The considerations which the trial court must make, as delineated in 23 P.S. § 401(d), do not include considering custody of children. In addition, husband has not cited any authority in this jurisdiction which so interprets the divorce code or recognizes such a consideration outside of support. The trial court did not commit an error of law nor abuse its discretion in finding that he was not entitled to additional equitable consideration due to his needs as a custodial parent.

Husband's final issue is "Whether the Court abused its discretion in failing to properly value and equitably distribute the parties' marital assets." First, husband argues that the value assigned to the furniture was too high. The trial court dealt with this issue in its opinion of May 28, 1985. Neither party placed any evidence on the record other than their own opinion testimony. As such, the master was forced to make a finding based solely on the credibility of that testimony.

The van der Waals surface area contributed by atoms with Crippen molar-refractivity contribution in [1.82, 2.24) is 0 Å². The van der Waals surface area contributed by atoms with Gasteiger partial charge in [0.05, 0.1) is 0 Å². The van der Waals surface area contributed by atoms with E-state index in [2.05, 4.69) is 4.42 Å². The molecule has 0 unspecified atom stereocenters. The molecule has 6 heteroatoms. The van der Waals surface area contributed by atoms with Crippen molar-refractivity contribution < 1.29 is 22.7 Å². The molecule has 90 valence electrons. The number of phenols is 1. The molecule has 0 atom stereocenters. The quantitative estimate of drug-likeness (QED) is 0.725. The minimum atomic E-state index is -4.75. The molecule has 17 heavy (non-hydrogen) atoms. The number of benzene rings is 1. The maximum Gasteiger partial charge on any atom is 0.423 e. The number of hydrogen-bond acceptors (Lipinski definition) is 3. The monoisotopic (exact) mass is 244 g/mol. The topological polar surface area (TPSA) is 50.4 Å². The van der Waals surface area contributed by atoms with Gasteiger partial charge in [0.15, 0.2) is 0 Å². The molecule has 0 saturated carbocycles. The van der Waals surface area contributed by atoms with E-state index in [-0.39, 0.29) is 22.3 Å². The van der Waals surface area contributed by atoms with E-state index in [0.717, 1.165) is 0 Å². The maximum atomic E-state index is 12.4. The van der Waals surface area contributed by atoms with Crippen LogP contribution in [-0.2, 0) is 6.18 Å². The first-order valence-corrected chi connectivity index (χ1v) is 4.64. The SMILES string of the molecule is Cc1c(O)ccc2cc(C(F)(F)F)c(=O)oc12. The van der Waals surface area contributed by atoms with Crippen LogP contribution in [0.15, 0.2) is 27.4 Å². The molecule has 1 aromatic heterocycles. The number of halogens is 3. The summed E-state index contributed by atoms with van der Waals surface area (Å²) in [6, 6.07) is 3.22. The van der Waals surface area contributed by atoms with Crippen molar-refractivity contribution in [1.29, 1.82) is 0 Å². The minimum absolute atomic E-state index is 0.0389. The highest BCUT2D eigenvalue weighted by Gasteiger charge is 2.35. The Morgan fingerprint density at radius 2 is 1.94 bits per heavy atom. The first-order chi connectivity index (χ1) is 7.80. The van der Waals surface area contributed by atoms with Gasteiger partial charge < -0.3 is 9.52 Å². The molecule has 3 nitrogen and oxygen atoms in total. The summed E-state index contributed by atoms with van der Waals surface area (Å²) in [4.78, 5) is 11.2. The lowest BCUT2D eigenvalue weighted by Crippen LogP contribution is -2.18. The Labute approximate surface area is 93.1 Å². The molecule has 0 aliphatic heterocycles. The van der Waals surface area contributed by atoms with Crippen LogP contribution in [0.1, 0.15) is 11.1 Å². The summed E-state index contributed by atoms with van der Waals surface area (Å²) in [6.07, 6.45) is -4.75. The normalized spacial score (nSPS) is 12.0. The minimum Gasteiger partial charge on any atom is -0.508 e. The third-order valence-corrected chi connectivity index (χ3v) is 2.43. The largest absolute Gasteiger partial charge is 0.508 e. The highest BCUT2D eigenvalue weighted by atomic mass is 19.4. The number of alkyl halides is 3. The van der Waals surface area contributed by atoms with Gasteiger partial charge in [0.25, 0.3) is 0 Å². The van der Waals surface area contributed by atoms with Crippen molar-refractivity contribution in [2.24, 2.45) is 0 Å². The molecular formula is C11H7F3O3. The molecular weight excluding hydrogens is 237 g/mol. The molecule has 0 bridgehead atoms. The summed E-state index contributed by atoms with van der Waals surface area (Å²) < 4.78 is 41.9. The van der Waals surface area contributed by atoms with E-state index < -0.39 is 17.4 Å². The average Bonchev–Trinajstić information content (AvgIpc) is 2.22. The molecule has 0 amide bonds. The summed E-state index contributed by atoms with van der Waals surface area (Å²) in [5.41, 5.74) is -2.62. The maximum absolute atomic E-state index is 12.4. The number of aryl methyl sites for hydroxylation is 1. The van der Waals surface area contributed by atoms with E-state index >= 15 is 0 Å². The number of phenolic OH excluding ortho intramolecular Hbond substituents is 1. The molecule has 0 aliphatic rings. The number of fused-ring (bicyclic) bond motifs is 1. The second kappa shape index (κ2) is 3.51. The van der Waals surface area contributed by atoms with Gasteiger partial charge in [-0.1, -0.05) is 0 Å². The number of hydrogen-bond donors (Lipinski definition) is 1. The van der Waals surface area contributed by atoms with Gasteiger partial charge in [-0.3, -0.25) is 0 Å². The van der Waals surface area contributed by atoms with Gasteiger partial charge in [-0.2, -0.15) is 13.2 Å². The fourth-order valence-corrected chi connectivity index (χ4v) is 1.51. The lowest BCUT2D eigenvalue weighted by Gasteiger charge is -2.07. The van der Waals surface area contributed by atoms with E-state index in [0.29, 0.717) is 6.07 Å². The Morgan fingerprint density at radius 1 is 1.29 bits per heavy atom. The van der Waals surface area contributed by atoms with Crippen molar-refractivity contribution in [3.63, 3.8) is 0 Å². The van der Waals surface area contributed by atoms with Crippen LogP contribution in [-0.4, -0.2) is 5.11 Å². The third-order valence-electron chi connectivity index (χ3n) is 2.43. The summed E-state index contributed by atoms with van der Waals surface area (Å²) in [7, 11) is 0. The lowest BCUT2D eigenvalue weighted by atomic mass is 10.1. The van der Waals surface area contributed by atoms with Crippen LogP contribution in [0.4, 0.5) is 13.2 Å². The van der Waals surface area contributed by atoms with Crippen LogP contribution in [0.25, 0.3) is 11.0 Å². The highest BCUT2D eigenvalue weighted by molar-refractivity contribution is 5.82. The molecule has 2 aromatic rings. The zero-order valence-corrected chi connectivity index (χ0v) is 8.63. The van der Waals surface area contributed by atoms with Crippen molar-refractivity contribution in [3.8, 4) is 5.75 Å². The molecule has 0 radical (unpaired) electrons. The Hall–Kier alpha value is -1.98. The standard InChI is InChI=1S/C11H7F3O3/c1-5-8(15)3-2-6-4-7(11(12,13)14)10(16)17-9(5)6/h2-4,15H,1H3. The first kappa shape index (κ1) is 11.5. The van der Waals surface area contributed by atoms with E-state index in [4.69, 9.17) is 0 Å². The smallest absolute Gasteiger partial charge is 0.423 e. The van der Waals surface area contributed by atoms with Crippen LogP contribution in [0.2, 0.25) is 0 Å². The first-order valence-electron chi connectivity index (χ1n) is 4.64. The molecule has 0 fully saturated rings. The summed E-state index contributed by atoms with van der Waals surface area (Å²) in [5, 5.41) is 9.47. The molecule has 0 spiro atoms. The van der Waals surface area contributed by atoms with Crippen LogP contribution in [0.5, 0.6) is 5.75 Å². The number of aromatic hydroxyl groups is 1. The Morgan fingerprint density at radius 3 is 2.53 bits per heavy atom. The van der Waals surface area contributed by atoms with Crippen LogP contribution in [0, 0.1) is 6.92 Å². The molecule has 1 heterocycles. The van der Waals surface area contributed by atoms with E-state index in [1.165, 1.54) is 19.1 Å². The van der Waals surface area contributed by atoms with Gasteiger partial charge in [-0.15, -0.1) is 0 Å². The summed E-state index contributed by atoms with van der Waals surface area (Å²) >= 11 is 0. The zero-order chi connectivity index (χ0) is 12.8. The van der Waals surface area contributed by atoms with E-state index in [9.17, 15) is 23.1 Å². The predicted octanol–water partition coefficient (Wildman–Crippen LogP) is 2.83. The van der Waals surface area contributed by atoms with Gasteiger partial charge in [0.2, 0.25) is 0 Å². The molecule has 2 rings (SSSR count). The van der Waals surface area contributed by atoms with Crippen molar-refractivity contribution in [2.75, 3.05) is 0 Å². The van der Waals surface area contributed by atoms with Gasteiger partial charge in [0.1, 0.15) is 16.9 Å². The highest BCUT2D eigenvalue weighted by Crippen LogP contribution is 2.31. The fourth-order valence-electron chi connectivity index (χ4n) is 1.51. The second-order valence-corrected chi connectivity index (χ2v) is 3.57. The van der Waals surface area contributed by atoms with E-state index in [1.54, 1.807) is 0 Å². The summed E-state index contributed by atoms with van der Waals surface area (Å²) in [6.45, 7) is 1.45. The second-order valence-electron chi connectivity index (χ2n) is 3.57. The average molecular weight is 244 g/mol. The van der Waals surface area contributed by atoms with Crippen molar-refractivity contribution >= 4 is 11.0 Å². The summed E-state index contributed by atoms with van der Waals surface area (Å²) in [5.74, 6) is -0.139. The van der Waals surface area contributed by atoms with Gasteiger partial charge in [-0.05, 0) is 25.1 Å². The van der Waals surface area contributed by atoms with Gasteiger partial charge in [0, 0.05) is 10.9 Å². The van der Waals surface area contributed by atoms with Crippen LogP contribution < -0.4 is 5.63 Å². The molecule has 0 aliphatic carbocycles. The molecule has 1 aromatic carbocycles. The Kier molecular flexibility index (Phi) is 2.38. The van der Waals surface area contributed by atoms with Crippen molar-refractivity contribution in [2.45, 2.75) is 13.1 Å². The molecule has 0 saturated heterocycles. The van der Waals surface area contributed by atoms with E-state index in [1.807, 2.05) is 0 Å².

[A]lthough the findings of fact and the recommendations of the Master are usually considered as only advisory, an exception is made where the issue is one of credibility and the master is the one who heard and observed the witnesses. In that situation, the findings of the master should be given the fullest consideration.

Mintz v. Mintz, 258 Pa. Super. 187, 191, 392 A.2d 747, 749 (1978) (citations omitted); see Lasco v. Lasco, 311 Pa. Super. 210, 457 A.2d 569 (1983), Hargrove v. Hargrove, 252 Pa. Super. 120, 381 A.2d 143 (1977), and Ryave v. Ryave, 249 Pa. Super. 78, 375 A.2d 766 (1977). The master, based on a credibility determination of the testimonial evidence presented by husband and wife, found the value of the furniture to be closer to husband's suggested value than to wife's. The trial court deferred to the master's determination as being the proper province of the tribunal witnessing the crucial testimony. Thus, based on the record presented, the trial court did not abuse its discretion or commit an